“Not necessarily,” says Dr. Okwaput, the acting head of the department of community and disability studies at Kyambogo University. “Since inclusive education caters for more than child disability, teachers today are equipped with skills to address issues beyond hearing, and visual impairment as well as mental retardation. Today, teachers graduate with the skills to handle children with anxiety, trauma, bereavement and several other socio-psychological issues.”
Nevertheless, Dr. Okwaput adds that the course gives teachers sufficient working knowledge of the disability skills which can be improved on the job when the teachers interface with affected students.
To produce more trained teachers, the university also runs a long distance training programme in six primary teacher colleges (PTCs). The one-year course involves two-week face-to-face sessions every semester holiday for teachers in the six PTCs and offers rudimentary skills in special needs education.
Kyambogo University, in conjunction with the Ministry of Education and Sports, also implements a pre-service teacher training course on special needs in several primary teachers colleges (PTCs) across the country. However, the implementation of this course has been found lacking.
A 2013 report by Dr. Okwaput on special needs pre-service teacher training in PTCs indicates that the course does not prepare teachers well enough to teach in an inclusive environment.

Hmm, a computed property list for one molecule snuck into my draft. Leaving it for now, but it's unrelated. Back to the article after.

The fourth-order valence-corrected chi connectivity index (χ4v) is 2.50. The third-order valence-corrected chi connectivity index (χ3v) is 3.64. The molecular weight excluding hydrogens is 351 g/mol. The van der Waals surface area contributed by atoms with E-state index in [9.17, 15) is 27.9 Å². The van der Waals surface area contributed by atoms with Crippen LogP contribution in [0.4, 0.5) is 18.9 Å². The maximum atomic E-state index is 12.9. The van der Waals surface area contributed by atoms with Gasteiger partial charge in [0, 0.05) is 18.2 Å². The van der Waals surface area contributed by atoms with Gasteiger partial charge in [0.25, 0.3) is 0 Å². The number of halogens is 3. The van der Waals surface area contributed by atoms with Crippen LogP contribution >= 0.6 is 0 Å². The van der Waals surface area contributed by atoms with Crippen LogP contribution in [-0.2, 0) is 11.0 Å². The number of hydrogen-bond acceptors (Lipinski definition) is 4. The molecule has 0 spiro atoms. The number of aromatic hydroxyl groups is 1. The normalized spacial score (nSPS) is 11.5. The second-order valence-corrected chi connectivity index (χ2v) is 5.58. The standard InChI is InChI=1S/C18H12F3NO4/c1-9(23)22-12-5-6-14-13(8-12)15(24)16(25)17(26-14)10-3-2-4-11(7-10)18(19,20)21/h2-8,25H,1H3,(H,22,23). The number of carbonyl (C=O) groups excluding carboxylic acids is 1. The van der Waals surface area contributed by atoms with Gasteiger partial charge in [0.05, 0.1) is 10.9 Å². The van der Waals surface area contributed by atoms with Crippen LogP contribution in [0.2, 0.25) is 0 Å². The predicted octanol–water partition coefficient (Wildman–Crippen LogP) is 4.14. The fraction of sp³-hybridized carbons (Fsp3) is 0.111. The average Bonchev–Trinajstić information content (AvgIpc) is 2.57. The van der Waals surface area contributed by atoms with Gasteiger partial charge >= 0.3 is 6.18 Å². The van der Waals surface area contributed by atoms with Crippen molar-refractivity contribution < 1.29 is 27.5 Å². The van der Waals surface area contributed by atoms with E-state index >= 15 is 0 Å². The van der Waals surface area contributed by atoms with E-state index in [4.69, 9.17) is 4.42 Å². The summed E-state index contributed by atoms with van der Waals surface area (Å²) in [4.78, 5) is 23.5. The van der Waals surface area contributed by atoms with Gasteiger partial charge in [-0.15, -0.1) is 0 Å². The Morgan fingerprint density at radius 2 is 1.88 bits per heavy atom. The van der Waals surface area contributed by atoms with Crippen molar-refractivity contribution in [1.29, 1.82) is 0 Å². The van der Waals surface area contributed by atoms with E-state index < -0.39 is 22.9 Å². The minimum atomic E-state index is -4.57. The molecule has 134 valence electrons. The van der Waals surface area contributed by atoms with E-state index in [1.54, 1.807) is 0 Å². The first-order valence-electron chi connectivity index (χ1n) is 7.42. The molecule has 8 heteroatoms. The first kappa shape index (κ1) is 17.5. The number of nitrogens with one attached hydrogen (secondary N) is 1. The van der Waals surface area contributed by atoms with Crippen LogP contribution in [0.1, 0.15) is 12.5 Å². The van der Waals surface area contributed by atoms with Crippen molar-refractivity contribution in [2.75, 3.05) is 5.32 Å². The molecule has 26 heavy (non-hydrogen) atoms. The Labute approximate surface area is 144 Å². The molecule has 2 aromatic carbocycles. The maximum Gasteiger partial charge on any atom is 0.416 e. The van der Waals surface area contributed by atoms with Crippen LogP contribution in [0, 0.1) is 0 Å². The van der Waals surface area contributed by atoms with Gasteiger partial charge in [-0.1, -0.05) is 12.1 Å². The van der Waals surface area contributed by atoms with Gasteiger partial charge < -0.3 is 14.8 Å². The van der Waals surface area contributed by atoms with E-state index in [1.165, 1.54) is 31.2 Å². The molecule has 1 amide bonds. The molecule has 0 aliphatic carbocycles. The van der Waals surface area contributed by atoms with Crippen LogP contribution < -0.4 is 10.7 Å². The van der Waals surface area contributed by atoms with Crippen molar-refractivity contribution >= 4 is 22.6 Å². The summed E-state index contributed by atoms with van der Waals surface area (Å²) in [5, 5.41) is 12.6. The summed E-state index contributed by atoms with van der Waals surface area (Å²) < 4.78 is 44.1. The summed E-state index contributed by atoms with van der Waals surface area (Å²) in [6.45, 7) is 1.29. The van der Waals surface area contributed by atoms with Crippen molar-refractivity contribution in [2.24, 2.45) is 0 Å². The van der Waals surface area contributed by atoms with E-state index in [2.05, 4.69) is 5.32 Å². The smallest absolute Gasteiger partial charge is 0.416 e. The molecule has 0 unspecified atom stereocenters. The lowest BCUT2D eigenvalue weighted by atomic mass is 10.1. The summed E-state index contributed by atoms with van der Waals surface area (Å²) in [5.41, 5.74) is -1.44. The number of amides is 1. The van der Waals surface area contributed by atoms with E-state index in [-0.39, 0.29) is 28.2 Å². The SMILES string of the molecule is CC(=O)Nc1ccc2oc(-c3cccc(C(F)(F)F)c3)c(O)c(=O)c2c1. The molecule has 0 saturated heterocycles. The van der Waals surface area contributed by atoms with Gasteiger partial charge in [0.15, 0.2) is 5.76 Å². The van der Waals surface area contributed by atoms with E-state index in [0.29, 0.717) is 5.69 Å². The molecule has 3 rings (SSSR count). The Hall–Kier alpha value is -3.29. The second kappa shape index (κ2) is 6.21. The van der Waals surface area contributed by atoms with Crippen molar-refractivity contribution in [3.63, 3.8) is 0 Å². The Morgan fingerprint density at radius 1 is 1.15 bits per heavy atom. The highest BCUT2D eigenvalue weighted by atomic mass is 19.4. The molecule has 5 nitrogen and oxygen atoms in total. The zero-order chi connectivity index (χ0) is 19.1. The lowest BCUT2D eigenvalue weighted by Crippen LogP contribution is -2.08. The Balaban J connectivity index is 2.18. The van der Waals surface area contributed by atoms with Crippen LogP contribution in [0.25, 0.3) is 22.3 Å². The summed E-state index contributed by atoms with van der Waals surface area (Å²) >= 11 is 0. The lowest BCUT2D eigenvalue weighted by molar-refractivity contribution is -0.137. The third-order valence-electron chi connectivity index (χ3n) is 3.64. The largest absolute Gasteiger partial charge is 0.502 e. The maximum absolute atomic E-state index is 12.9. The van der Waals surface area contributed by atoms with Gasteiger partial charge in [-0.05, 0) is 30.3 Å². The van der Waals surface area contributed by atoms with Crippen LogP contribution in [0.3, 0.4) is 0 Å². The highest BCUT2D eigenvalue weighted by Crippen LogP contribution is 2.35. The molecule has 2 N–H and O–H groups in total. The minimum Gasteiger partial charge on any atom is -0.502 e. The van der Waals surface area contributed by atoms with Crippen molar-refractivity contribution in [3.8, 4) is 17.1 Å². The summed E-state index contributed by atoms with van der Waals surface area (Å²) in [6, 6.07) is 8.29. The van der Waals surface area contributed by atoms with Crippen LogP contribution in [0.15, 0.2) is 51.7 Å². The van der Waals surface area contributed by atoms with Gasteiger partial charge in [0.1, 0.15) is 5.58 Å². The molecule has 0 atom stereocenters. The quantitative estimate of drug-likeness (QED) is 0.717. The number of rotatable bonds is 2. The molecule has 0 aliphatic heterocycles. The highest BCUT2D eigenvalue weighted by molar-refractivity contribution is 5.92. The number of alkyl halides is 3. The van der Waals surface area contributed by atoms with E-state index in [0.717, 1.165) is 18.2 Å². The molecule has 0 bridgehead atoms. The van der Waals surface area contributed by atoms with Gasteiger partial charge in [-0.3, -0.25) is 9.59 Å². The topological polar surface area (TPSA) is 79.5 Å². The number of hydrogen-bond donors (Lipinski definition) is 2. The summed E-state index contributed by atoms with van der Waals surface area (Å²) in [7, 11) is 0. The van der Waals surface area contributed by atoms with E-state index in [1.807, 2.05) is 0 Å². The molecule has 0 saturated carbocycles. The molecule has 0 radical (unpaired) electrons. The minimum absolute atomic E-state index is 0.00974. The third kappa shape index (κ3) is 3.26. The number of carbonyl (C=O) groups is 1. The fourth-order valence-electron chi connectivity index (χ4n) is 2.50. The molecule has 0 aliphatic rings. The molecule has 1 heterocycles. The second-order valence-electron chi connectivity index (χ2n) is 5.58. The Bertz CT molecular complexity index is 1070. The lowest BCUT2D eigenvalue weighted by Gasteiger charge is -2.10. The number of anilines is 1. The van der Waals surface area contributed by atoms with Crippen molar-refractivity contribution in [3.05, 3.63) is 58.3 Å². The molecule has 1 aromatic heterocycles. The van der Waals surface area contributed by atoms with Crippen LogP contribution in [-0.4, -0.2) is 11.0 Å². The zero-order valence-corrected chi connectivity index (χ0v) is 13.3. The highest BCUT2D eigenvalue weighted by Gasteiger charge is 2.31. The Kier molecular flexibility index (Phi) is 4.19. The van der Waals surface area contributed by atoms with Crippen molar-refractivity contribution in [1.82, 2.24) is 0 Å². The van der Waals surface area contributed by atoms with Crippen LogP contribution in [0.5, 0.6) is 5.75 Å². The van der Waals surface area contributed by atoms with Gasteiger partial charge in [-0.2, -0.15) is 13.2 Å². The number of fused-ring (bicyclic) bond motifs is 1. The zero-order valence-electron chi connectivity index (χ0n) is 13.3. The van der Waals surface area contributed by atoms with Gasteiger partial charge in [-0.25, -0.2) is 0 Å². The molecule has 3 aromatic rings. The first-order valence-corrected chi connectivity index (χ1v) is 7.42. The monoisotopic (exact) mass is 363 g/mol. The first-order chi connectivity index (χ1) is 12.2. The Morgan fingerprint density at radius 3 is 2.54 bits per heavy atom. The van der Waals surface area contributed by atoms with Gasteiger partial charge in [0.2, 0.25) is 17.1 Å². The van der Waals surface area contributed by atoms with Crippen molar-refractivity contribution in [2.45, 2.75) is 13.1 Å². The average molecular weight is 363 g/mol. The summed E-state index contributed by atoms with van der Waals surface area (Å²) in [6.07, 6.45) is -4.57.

The report highlights limited time allocated to training, use of training methods that are not appropriate in inclusive classrooms, insufficient numbers of teacher trainers in institutions and lack of instructional materials as major obstacles to quality teacher training in special needs.
“Most of the time, the trainees do not get a chance to experience teaching in an inclusive school environment,” the report says: “The training also puts more emphasis on traditional subjects in teacher education as opposed to special needs skills. Because of the lecture teaching method used during training, trainees do not get to experience an interactive teaching environment needed in an inclusive environment. Trainee classes are also very congested, with over 500 trainees per one trainer in every class.”
Most Kyambogo University trained teachers interviewed felt they were confident enough to teach students with disabilities even though they felt they required more practical skills.
All these issues have serious implications for quality training and teaching offered to pupils out there. Emphasis on proper training, improvement in the conditions of teachers and the right attitudes will help improve matters.
The above issues are not helped by the small number of trained teachers graduating from higher education institutions.
According to the DFID report on inclusive education in Uganda, “only 716 in-service teachers have been trained through the full-time bachelors and diploma courses at Kyambogo University since 1990.” Until recently, the only institution with the capacity to train teachers in special needs and disabilities.
The report further indicates that 1,451 were enrolled on the distance courses between 2000 and 2003. This is only a fraction of the nearly 130,000 teachers employed in primary schools in the country. It means that the majority of schools do not have qualified teachers in the field of special needs and disabilities.
[These series have been done with support from the African
Centre for Media Excellence (ACME)]
(This article was first published on Wednesday, November 12, 2014)